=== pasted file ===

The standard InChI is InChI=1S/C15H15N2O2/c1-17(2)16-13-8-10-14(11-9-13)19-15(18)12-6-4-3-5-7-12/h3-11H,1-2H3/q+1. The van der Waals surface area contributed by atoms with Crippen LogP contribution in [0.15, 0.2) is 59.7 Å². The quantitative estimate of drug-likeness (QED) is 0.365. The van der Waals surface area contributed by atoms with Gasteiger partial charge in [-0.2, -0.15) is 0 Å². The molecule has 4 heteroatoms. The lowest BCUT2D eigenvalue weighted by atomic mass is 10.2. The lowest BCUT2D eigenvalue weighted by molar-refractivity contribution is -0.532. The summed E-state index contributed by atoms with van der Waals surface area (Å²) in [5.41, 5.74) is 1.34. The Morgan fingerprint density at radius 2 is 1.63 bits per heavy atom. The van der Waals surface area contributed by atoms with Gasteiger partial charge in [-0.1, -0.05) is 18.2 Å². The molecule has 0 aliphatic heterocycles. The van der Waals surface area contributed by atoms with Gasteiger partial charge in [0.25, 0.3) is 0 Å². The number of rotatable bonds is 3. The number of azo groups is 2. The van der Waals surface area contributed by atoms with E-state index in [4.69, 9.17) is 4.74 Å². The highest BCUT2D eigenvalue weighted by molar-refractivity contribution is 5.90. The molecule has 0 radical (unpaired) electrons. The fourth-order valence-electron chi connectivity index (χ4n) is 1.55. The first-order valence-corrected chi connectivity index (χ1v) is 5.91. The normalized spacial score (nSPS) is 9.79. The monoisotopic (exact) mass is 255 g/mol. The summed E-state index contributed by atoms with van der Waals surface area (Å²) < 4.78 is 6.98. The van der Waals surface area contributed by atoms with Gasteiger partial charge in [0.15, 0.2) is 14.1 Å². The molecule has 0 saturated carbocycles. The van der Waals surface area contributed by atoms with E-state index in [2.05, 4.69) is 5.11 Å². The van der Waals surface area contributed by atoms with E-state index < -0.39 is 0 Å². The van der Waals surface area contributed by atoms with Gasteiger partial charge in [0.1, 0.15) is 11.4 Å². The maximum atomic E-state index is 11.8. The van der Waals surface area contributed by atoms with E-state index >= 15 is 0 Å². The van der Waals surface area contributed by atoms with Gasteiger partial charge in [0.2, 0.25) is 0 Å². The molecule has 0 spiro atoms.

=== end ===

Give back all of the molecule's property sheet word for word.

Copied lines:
The standard InChI is InChI=1S/C15H15N2O2/c1-17(2)16-13-8-10-14(11-9-13)19-15(18)12-6-4-3-5-7-12/h3-11H,1-2H3/q+1. The van der Waals surface area contributed by atoms with Crippen LogP contribution in [0.15, 0.2) is 59.7 Å². The quantitative estimate of drug-likeness (QED) is 0.365. The van der Waals surface area contributed by atoms with Gasteiger partial charge in [-0.2, -0.15) is 0 Å². The molecule has 4 heteroatoms. The lowest BCUT2D eigenvalue weighted by atomic mass is 10.2. The lowest BCUT2D eigenvalue weighted by molar-refractivity contribution is -0.532. The summed E-state index contributed by atoms with van der Waals surface area (Å²) in [5.41, 5.74) is 1.34. The Morgan fingerprint density at radius 2 is 1.63 bits per heavy atom. The van der Waals surface area contributed by atoms with Gasteiger partial charge in [-0.1, -0.05) is 18.2 Å². The molecule has 0 aliphatic heterocycles. The van der Waals surface area contributed by atoms with Gasteiger partial charge in [0.25, 0.3) is 0 Å². The number of rotatable bonds is 3. The number of azo groups is 2. The van der Waals surface area contributed by atoms with E-state index in [4.69, 9.17) is 4.74 Å². The highest BCUT2D eigenvalue weighted by molar-refractivity contribution is 5.90. The molecule has 0 radical (unpaired) electrons. The fourth-order valence-electron chi connectivity index (χ4n) is 1.55. The first-order valence-corrected chi connectivity index (χ1v) is 5.91. The normalized spacial score (nSPS) is 9.79. The monoisotopic (exact) mass is 255 g/mol. The summed E-state index contributed by atoms with van der Waals surface area (Å²) < 4.78 is 6.98. The van der Waals surface area contributed by atoms with Gasteiger partial charge in [0.15, 0.2) is 14.1 Å². The molecule has 0 saturated carbocycles. The van der Waals surface area contributed by atoms with E-state index in [2.05, 4.69) is 5.11 Å². The van der Waals surface area contributed by atoms with E-state index < -0.39 is 0 Å². The van der Waals surface area contributed by atoms with Gasteiger partial charge in [0.1, 0.15) is 11.4 Å². The maximum atomic E-state index is 11.8. The van der Waals surface area contributed by atoms with E-state index >= 15 is 0 Å². The van der Waals surface area contributed by atoms with Gasteiger partial charge in [0.2, 0.25) is 0 Å². The molecule has 0 spiro atoms.